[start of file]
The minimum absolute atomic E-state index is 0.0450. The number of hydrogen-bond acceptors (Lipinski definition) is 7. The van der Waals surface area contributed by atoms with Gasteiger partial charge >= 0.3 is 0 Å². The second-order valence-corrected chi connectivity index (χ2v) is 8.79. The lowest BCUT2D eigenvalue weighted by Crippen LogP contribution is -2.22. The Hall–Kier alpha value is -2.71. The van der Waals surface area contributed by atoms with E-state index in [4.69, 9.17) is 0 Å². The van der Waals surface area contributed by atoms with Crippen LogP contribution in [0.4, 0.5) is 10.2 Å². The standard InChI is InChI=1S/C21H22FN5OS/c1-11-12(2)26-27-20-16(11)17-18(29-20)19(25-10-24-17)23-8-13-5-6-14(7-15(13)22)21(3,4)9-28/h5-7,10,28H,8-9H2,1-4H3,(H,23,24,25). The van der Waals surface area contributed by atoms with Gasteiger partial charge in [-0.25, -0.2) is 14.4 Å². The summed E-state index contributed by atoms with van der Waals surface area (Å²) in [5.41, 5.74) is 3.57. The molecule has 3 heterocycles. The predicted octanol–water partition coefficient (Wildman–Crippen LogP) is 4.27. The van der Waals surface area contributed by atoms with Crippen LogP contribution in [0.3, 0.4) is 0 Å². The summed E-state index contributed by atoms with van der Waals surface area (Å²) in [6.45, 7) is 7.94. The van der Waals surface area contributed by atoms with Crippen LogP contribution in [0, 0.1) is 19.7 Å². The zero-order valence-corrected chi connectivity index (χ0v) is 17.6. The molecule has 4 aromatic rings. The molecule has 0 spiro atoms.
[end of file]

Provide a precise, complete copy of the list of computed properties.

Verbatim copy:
The minimum absolute atomic E-state index is 0.0450. The number of hydrogen-bond acceptors (Lipinski definition) is 7. The van der Waals surface area contributed by atoms with Gasteiger partial charge >= 0.3 is 0 Å². The second-order valence-corrected chi connectivity index (χ2v) is 8.79. The lowest BCUT2D eigenvalue weighted by Crippen LogP contribution is -2.22. The Hall–Kier alpha value is -2.71. The van der Waals surface area contributed by atoms with E-state index in [4.69, 9.17) is 0 Å². The van der Waals surface area contributed by atoms with Crippen LogP contribution in [0.4, 0.5) is 10.2 Å². The standard InChI is InChI=1S/C21H22FN5OS/c1-11-12(2)26-27-20-16(11)17-18(29-20)19(25-10-24-17)23-8-13-5-6-14(7-15(13)22)21(3,4)9-28/h5-7,10,28H,8-9H2,1-4H3,(H,23,24,25). The van der Waals surface area contributed by atoms with Gasteiger partial charge in [-0.25, -0.2) is 14.4 Å². The summed E-state index contributed by atoms with van der Waals surface area (Å²) in [5.41, 5.74) is 3.57. The molecule has 3 heterocycles. The predicted octanol–water partition coefficient (Wildman–Crippen LogP) is 4.27. The van der Waals surface area contributed by atoms with Crippen LogP contribution in [0.3, 0.4) is 0 Å². The summed E-state index contributed by atoms with van der Waals surface area (Å²) in [6.45, 7) is 7.94. The van der Waals surface area contributed by atoms with Crippen LogP contribution in [0, 0.1) is 19.7 Å². The zero-order valence-corrected chi connectivity index (χ0v) is 17.6. The molecule has 4 aromatic rings. The molecule has 0 spiro atoms.